December 16-22, 2019: Poetry from Betsy Mars and Paul Lojeski

Betsy Mars and Paul Lojeski

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Betsy Mars
marsfish@aol.com

Bio (auto)

Betsy Mars is an early transplant to the LA area after spending her first 6 years in Connecticut, Wisconsin, and Rio de Janeiro. She wrote her first poem – an elegy to her cat – in Portuguese at age 5 or so. She is a poet, photographer, educator, and recently started Kingly Street Press, releasing Unsheathed:24 Contemporary Poets Take Up the Knife in October, 2019. Her work has been widely published, and her first chapbook, Alinea (Picture Show Press), came out in January, 2019. 2019 was a big year, obviously.

The following work is Copyright © 2019, and owned by Betsy Mars and may not be distributed or reprinted in any form whatsoever without written permission from the author.


To the car sales rep & service manager
who didn’t return my calls

May your tire pressure warning light
come on after a long day at work.
May you search for a gas station
with an air pump.
May you feed your last coins
into that pump
& find that it’s defective,
releasing air rather than filling

May you limp on your further deflated
tire to another station,
dig out your debit card,
fill your tire, try to align
the threads on the tiny cap
with your tired hands,
fumble it into the black hole
of the wheel well.

May you be on your way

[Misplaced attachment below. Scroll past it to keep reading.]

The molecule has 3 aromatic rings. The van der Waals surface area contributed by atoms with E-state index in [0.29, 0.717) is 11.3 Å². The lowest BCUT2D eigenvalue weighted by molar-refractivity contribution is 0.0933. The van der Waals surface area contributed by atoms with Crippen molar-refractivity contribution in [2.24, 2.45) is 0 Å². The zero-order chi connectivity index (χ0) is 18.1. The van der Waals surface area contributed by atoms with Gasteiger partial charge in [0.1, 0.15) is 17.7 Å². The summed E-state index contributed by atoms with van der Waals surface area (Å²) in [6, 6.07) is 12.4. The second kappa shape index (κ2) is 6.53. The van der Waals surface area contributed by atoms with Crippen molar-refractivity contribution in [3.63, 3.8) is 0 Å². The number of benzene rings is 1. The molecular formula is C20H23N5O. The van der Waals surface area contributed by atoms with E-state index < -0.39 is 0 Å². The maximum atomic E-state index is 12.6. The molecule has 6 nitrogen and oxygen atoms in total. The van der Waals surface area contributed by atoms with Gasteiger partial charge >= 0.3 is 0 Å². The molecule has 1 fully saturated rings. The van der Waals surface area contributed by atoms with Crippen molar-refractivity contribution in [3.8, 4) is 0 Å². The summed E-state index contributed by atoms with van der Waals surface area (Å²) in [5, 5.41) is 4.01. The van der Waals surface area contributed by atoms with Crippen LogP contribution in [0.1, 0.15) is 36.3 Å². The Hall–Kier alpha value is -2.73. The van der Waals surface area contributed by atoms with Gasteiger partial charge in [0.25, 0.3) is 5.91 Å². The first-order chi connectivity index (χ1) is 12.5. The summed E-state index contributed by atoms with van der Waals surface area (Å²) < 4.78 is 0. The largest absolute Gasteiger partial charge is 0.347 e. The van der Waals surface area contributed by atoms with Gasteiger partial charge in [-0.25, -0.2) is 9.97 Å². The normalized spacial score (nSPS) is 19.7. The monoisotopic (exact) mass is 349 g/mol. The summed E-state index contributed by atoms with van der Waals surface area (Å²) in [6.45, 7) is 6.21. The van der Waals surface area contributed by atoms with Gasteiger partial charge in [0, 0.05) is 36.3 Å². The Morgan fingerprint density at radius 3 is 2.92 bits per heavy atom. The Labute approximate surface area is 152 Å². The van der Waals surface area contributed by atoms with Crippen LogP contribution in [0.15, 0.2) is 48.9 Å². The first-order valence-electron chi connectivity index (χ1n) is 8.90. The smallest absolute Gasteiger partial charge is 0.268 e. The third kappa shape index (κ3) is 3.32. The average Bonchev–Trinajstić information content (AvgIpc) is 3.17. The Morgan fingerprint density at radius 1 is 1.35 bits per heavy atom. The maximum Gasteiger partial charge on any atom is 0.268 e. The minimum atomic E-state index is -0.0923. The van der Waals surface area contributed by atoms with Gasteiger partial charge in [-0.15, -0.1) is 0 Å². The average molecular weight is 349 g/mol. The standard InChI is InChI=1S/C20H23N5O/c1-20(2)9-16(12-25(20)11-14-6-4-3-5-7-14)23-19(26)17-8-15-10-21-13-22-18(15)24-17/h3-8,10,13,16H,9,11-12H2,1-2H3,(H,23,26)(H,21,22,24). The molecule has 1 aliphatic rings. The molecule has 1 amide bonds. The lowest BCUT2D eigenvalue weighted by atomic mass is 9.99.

to a doctor’s appointment
a mere week later
when that u-shaped light
pops up on the dashboard
like your nagging urethra,
so you repeat the above steps,
trying each tire
since your car is smart
but not smart enough
to indicate which is the problem.

You call for advice
and are told to come in.
You’ll get a call back
and maybe a loaner.
Neither occurs.

May you head out of town
to visit a friend,
put the tire behind you.
The little symbol lights up
to remind you.

Repeat steps above.

Call the dealer,
leave message,
no call back,
call again,
no reply.

Another week passes.
The little horseshoe light
comes on and goes off
with the changes in temperature
or in inverse sync with convenience.

May you take it in for inspection,
find the "customer care" manager,
complain. Disingenuous words,
condescension, disdain.
A nail is the culprit
in your two month old tire.
They can sell you a new one,
can’t fix it, location,

yet down the road
they can patch it
while you wait,
and wait,
and din-
ner gro
ws co
ld
and you’re grateful.

 

 

 


Paul Lojeski
paullojeski@gmail.com

Bio (auto)

Paul Lojesk’s poetry has appeared online and in print. He lives in Port Jefferson, NY.

The following work is Copyright © 2019, and owned by Paul Lojeski and may not be distributed or reprinted in any form whatsoever without written permission from the author.


inheritance

mother was a prodigious reader
and accomplished drinker, who, 
after hours of cleaning toilets,
vacuuming, making beds 
and food shopping at Kroger’s
would sink into the living room 
couch in late afternoon light, 
with a glass of scotch on the 
side table and a cigarette burning 
in the ashtray next to it. she’d
stare at the pages of her 
latest book, transfixed, moving
far, far away from the cruel 
ironies of a life poorly chosen.
and all those delusional beliefs
about the 2 of them that’d led 
her into this nameless nightmare
and the perfection of a viscous
bitterness as pure as the driven
snow. Her latest project completed; 
the affixing of a dead bolt lock on 
the inside of her bedroom door 
upon which the intoxicated father
would pound and pound and curse 
her and the universe in slurred 
invective, while the 3 children 
curled up under the covers on 
their beds, begging sleep to rescue 
them, to make it all disappear.